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Sharp mortgages iPhone display plant, other Japanese factories

Source : REUTERS
Last Updated: Thu, Sep 06, 2012 07:10 hrs
Sharp's logo is seen at an electronic shop in Tokyo

TOKYO (Reuters) - Japan's embattled Sharp Corp<6753.T> has mortgaged nearly all of its domestic offices and factories, including one which makes screens for Apple Inc's latest iPhone, to secure the fresh loans it needs to stay in business.

Sharp, which is waiting for a cash injection from Hon Hai Precision Industry Co Ltd <2317.TW>, said it has offered the properties as collateral for up to 150 billion yen of credit from Mizuho Financial Group Inc <8411.T> and Mitsubishi UFJ Financial Group Inc <8306.T>.

The set of properties includes "almost all the business sites owned by Sharp in Japan," said company spokeswoman, Miyuki Nakayama.

Its two main banks have agreed to help the junk-rated company pay as much as 360 billion yen in short term commercial paper, on the condition that it puts up assets to cover the debt should it default.

Aside from its headquarters in Osaka and offices in Tokyo, the maker of Aquos TVs operates 11 factories in Japan where it assembles TVs, and makes display screens, washing machines, air conditioners, and solar panels.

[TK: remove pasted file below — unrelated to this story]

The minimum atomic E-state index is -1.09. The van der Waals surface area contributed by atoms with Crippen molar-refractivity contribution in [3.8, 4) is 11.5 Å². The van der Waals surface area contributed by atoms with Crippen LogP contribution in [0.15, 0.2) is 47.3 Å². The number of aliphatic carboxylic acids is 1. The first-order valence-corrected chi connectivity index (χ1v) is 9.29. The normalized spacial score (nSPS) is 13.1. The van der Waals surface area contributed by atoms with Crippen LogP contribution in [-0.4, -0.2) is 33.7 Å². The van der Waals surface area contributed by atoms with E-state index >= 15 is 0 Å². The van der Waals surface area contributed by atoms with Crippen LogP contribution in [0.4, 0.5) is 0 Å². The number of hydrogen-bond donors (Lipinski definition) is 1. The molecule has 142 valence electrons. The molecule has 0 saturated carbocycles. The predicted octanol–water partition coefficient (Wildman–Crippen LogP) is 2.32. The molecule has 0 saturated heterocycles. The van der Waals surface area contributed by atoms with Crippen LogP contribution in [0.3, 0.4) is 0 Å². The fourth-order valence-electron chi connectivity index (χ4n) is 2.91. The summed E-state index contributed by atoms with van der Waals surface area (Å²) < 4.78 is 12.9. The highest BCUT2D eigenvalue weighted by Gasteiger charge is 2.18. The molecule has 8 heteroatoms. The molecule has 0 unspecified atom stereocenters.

Among them is the Kameyama plant in western Japan, which makes small displays for Apple and other customers. The facility has just started shipping screens to Apple for a new iPhone which analysts expect it to reveal at a press event on September 12.

Pessimism about Sharp's future has grown since Hon Hai's chairman Terry Gou last week cut short a trip to Japan, leaving without meeting Sharp executives to conclude an expected agreement for the Taiwanese company to buy a 9.9 percent stake in Sharp in return for much-needed cash.

Sharp, which wants to finish those talks as soon as possible, has said it wants to send its president Takashi Okuda to meet Gou in Taipei.

Gou, however, is stepping up the pressure on Sharp to give him greater influence by demanding a management role in the century-old Japanese firm as part of the deal. (Reporting by Tim Kelly; Editing by Daniel Magnowski)




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